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Florida ACLU files suit challenging state election law changes

The American Civil Liberties Union of Florida (ACLU) [advocacy website] filed a lawsuit [text, PDF; press release] on Friday in the United States District Court for the Southern District of Florida [official website] challenging a new state voting law. The suit was filed by the ACLU in conjunction with the voter's rights group Project Vote [advocacy website], and it seeks to block implementation of HB 1355 [materials]. HB 1355 limits the window for early voting to one week prior to an election, down from the previously established two weeks, and imposes a series of additional regulations on organizations that enlist new voters, including requiring that they register with the state, submit periodic reports and file voter registration materials within 48 hours of completion. It also requires voters that have moved between any of the state's counties to use provisional ballots if they wish to update their information while at a polling location. The suit alleges that the Florida law violates the federal Voting Rights Act (VRA) [text] because it failed to meet VRA requirement that a state law "seeking to administer or implement any voting qualifications or prerequisites to voting, or standards, practices, or procedures with respect to voting that are different from those that were in force or effect on November 1, 1972" submit the law for preclearance by the US Department of Justice (DOJ) [official website] before it can take effect. The suit requests that the implementation of HB 1355 be blocked if it is found the legislation "will have the effect of denying or abridging the right to vote on account of race or membership in a language minority, [and] diminish the ability of minorities to elect their preferred candidates of choice." The ACLU is requesting that a three judge panel hear the suit.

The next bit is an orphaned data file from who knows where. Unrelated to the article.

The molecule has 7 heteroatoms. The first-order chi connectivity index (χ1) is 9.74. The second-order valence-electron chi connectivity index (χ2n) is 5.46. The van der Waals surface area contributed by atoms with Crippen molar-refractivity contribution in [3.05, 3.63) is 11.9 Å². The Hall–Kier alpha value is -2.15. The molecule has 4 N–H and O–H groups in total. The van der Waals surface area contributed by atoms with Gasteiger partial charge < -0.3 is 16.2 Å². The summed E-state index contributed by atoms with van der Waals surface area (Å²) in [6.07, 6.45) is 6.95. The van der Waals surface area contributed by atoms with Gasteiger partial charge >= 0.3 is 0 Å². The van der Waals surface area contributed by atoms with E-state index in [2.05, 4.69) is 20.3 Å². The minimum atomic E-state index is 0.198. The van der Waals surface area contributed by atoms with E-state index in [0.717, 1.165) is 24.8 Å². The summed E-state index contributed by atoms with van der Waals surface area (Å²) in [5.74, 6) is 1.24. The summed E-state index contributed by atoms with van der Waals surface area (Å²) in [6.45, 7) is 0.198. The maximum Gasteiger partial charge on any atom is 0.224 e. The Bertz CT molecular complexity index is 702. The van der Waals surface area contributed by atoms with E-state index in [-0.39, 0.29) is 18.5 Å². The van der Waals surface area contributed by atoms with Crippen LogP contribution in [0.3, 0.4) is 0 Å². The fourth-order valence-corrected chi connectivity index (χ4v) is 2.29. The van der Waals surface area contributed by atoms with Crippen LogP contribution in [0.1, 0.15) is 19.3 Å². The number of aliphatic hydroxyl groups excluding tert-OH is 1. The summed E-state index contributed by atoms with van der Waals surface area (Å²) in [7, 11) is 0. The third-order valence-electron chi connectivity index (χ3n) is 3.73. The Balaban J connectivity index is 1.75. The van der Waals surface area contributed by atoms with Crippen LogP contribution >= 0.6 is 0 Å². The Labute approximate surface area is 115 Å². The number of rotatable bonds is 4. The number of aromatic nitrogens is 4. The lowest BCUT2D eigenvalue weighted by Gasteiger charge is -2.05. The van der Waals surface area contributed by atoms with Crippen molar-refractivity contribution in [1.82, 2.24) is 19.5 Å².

The controversial Florida legislation was signed in to law in May by Governor Rick Scott (R) [official website] after the Florida legislature approved the bill [JURIST report] earlier in the month. Similar pieces of legislation have recently been challenged, with varying results. In May, the Georgia Supreme Court [official website] upheld [JURIST report] the state's 2006 Photo ID Act that requires voters to present one of six government-issued photo identifications in order to vote. The court ruled that the law "does not deprive any Georgia voter from casting a ballot in any election," and that presenting valid identification does not represent an unconstitutional impediment to voting. In contrast, the US Court of Appeals for the Ninth Circuit [official website] in October struck down [JURIST report] a portion of an Arizona law requiring proof of citizenship for voter registration. The court held that the law was inconsistent with the National Voter Registration Act of 1993 (NVRA) [materials], which was passed with the intent of increasing voter registration and removing barriers to registration imposed by the states. The NVRA requires voters to attest to the validity of the information on their registration forms, including their citizenship, but does not require them to provide additional proof of citizenship. The law exceeded the federal statute, requiring applicants to show proof before registering to vote.

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